Do You Want to Be a Writer?

How does one begin a career in writing? I asked myself that same question. I’ve had an idea for a children’s book for several years, but didn’t know how to start such a project. Following are five suggestions to help you take those first steps on the road to becoming a writer.

  • Sign up for a class. Last summer, I discovered my local community college was offering a creative writing class. It was for half a day and inexpensive. The instructor taught us how to capture the reader, build and develop stories, and write an ending that will inspire the reader to recommend our books to others.
  • Register for an online writing conference. The instructor of my class handed out some recent issues of a popular writing magazine for students to take home. From one of those magazines, I read about a free, interactive online writing conference, WriteonCon, http://writeoncon.com/. Members of the faculty for WriteonCon are professionals from the book publishing industry: agents, editors, authors and illustrators. The three day conference is held every August. From a fellow attendee, I learned about the Muse Online Writers Conference, http://themuseonlinewritersconference.com/. This event, held for one week in October, covers a variety of genres, with workshops taught by professionals in the field.
  • Start an idea box and a vision board. My idea box is filled with articles, magazine photos, and a notebook, where I jot down my thoughts and ideas for the children’s book I am writing. On my vision board (poster board), I have pasted magazine photos of people, places, animals and objects. These photos are helping me to develop my characters and the world in which they live.
  • Read about writing, book marketing, and the publishing industry. There are many books, magazines, websites, Facebook pages, newsletters and blogs that are helpful to the budding writer. Some newsletters and magazine articles are free. Libraries are great places to find books on how to write. Begin with those and then purchase the books and subscriptions that you find truly helpful. Over time, you can build your own reference library.
  • Join a writer’s group. There may be one that meets at your local library or bookstore. Some of these groups are independent; others are local networks of international organizations, such as the Society of Children’s Book Writers and Illustrators (SCBWI), www.scbwi.org.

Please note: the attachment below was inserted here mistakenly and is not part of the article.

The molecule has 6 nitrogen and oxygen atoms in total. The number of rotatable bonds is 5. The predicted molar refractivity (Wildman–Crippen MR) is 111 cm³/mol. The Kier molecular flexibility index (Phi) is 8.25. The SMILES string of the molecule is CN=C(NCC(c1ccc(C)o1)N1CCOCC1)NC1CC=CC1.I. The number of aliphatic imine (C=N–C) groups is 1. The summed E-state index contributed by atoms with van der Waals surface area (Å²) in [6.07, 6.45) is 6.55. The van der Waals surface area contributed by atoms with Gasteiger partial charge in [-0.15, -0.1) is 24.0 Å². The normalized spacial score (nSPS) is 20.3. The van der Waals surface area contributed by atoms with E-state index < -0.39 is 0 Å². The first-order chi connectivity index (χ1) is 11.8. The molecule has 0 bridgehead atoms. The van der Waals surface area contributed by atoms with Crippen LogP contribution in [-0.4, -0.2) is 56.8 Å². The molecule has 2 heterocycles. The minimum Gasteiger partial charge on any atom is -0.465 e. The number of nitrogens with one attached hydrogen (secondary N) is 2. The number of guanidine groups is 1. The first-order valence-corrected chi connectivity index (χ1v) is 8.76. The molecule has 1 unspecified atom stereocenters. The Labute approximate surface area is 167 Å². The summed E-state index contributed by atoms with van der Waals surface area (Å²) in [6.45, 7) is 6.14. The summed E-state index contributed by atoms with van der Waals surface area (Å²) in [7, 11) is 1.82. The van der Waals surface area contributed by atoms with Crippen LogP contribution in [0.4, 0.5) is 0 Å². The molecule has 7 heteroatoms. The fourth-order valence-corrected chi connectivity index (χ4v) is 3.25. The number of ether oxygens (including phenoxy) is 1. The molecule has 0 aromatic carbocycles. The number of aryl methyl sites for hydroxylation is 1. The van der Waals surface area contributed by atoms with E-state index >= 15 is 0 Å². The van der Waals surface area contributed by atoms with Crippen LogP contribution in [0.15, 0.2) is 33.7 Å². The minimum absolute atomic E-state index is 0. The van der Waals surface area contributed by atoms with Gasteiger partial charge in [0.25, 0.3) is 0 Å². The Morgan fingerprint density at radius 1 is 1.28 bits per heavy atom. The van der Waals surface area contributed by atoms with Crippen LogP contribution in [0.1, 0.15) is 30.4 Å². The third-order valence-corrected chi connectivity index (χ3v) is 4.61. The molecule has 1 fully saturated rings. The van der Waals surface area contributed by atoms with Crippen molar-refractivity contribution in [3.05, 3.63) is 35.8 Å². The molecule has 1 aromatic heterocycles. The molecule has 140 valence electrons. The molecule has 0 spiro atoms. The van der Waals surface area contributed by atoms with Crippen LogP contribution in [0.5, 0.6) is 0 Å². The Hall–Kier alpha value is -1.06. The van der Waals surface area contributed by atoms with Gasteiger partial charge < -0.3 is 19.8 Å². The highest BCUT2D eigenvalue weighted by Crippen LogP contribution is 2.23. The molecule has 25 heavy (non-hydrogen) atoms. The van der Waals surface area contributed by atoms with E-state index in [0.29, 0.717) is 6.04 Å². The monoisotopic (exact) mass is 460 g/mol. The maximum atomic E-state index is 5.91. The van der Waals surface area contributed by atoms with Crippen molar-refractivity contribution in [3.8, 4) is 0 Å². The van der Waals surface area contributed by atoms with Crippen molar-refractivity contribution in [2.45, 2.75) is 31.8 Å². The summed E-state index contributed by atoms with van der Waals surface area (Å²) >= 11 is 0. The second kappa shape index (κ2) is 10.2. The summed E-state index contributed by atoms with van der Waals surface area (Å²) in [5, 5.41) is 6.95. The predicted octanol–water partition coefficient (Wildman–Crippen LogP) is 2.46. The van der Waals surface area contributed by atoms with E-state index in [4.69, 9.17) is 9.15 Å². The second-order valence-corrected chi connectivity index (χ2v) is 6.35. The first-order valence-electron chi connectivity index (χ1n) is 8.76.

It’s important to do your homework first. Read, research, study, ask questions, get involved, and have fun!


Debbie A. Byrne has a B.S. in Mass Communication with a minor in History. She is a member of the Society of Children’s Book Writers and Illustrators (SCBWI) and is currently working on her first children’s book.

9 comments:

  1. I love this article, Debbie. And I'm so glad you mentioned the Muse Online Conference. When Lea and I first got the idea, we believed it to be the first of its kind. I'm still a sponsor and love to talk it up. As you can tell!
    Best,
    Carolyn Howard-Johnson
    Excited about the second edition (Expanded! Updated!) of the Frugal Book Promoter, now a USA Book News award winner in its own right (www.budurl.com/FrugalBkPromo)

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  2. Very useful and informative article, Debbie. And great minds must be thinking alike as I have listed some competitions and challenges for unpublished children's writers at http;//www.slowandsteadywriters.blogspot.com
    Once everyone has followed your brilliant checklist, so many opportunities arise to hone the craft and aim for publication.

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  3. Great post Debbie. For children's writers, I'd also like to highly recommend Highlights Foundations workshops. They are expensive but do offer scholarships and grants for writers who need financial support.

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  4. Dear Debbie,

    You're definitely in the right track. Best of luck with that children's book you're working on.

    I'm tweeting and facebooking this.

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  5. Good post, Debbie. I especially like the suggestion of the vision board.

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  6. Great pointers, Debbie, that's the way to do it. There are so many ways for writers to learn the craft, many free or inexpensive.

    Karen Cioffi Writing and Marketing

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  7. Good stuff, Debbie. Those are all excellent suggestions. The one thing I'd add is to read - lots of the best work in the genre you want to write in. It is not only pleasurable, it's critical to developing your all important writer's 'ear' - so you know what wonderful writing looks like and how it's experienced by a reader.

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  8. Definitely some great suggestions on getting started. One thing I noticed is you don't have any links to yourself in your bio; that is so important too. A writer must have web presence - blog, website, et cetera. Good luck with your children's book -

    I also agree with Maggie - a writer needs to read a lot of books in similar genres to see how other writers are doing it. Keep up the good work - E :)

    Elysabeth Eldering
    Author of Finally Home, a YA paranomrla mystery
    "The Proposal" (an April Fools Day story), a humorous romance ebook
    "The Tulip Kiss", a paranormal romance ebook
    "Bride-and-Seek", a paranormal romance ebook
    http://elysabethsstories.blogspot.com
    http://eeldering.weebly.com

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  9. Thank you all for your comments. I'm also working on my own blog and hopefully I'll be able to add that link soon.

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